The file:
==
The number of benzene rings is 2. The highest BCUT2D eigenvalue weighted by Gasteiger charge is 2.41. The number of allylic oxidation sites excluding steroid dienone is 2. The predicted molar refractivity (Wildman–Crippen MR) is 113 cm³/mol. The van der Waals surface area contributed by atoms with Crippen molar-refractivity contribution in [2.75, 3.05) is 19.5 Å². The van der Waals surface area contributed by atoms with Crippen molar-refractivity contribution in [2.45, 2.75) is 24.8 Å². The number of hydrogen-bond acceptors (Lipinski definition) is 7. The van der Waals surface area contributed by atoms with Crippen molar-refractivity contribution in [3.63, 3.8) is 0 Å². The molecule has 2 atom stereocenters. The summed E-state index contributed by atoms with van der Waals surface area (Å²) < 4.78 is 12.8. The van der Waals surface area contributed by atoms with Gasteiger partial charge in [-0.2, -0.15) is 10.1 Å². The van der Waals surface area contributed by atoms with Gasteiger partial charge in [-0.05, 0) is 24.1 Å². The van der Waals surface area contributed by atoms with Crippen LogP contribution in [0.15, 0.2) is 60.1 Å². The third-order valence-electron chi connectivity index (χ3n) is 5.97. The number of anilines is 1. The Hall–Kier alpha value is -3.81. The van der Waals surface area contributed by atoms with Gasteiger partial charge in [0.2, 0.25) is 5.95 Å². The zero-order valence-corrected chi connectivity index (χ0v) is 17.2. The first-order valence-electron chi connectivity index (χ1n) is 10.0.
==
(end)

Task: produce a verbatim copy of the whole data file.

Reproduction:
The number of benzene rings is 2. The highest BCUT2D eigenvalue weighted by Gasteiger charge is 2.41. The number of allylic oxidation sites excluding steroid dienone is 2. The predicted molar refractivity (Wildman–Crippen MR) is 113 cm³/mol. The van der Waals surface area contributed by atoms with Crippen molar-refractivity contribution in [2.75, 3.05) is 19.5 Å². The van der Waals surface area contributed by atoms with Crippen molar-refractivity contribution in [2.45, 2.75) is 24.8 Å². The number of hydrogen-bond acceptors (Lipinski definition) is 7. The van der Waals surface area contributed by atoms with Crippen molar-refractivity contribution in [3.63, 3.8) is 0 Å². The molecule has 2 atom stereocenters. The summed E-state index contributed by atoms with van der Waals surface area (Å²) < 4.78 is 12.8. The van der Waals surface area contributed by atoms with Gasteiger partial charge in [-0.2, -0.15) is 10.1 Å². The van der Waals surface area contributed by atoms with Gasteiger partial charge in [-0.05, 0) is 24.1 Å². The van der Waals surface area contributed by atoms with Crippen LogP contribution in [0.15, 0.2) is 60.1 Å². The third-order valence-electron chi connectivity index (χ3n) is 5.97. The number of anilines is 1. The Hall–Kier alpha value is -3.81. The van der Waals surface area contributed by atoms with Gasteiger partial charge in [0.2, 0.25) is 5.95 Å². The zero-order valence-corrected chi connectivity index (χ0v) is 17.2. The first-order valence-electron chi connectivity index (χ1n) is 10.0.